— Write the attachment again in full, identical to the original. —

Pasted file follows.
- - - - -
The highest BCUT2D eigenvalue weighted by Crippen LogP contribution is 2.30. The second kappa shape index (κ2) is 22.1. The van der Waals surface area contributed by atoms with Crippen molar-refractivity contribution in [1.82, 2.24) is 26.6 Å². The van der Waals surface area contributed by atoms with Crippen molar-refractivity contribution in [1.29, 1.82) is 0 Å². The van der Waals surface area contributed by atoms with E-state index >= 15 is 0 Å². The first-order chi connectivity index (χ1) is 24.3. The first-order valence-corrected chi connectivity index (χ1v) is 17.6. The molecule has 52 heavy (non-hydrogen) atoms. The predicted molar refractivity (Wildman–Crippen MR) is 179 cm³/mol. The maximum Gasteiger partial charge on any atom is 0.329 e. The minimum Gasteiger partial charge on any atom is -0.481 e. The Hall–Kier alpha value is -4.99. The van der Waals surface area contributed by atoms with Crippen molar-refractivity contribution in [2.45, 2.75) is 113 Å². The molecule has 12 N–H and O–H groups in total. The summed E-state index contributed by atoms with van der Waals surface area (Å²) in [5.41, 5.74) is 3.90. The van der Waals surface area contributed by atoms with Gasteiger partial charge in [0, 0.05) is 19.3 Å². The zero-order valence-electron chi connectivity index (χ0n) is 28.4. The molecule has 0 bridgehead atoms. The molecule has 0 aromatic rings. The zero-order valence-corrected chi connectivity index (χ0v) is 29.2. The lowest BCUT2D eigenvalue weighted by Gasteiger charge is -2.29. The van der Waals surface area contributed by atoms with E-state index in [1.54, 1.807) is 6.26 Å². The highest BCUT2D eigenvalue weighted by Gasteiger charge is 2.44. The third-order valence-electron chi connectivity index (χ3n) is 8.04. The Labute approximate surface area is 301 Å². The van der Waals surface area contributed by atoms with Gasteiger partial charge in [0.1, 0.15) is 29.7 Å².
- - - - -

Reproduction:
The highest BCUT2D eigenvalue weighted by Crippen LogP contribution is 2.30. The second kappa shape index (κ2) is 22.1. The van der Waals surface area contributed by atoms with Crippen molar-refractivity contribution in [1.82, 2.24) is 26.6 Å². The van der Waals surface area contributed by atoms with Crippen molar-refractivity contribution in [1.29, 1.82) is 0 Å². The van der Waals surface area contributed by atoms with E-state index >= 15 is 0 Å². The first-order chi connectivity index (χ1) is 24.3. The first-order valence-corrected chi connectivity index (χ1v) is 17.6. The molecule has 52 heavy (non-hydrogen) atoms. The predicted molar refractivity (Wildman–Crippen MR) is 179 cm³/mol. The maximum Gasteiger partial charge on any atom is 0.329 e. The minimum Gasteiger partial charge on any atom is -0.481 e. The Hall–Kier alpha value is -4.99. The van der Waals surface area contributed by atoms with Crippen molar-refractivity contribution in [2.45, 2.75) is 113 Å². The molecule has 12 N–H and O–H groups in total. The summed E-state index contributed by atoms with van der Waals surface area (Å²) in [5.41, 5.74) is 3.90. The van der Waals surface area contributed by atoms with Gasteiger partial charge in [0, 0.05) is 19.3 Å². The zero-order valence-electron chi connectivity index (χ0n) is 28.4. The molecule has 0 bridgehead atoms. The molecule has 0 aromatic rings. The zero-order valence-corrected chi connectivity index (χ0v) is 29.2. The lowest BCUT2D eigenvalue weighted by Gasteiger charge is -2.29. The van der Waals surface area contributed by atoms with E-state index in [1.54, 1.807) is 6.26 Å². The highest BCUT2D eigenvalue weighted by Gasteiger charge is 2.44. The third-order valence-electron chi connectivity index (χ3n) is 8.04. The Labute approximate surface area is 301 Å². The van der Waals surface area contributed by atoms with Gasteiger partial charge in [0.1, 0.15) is 29.7 Å².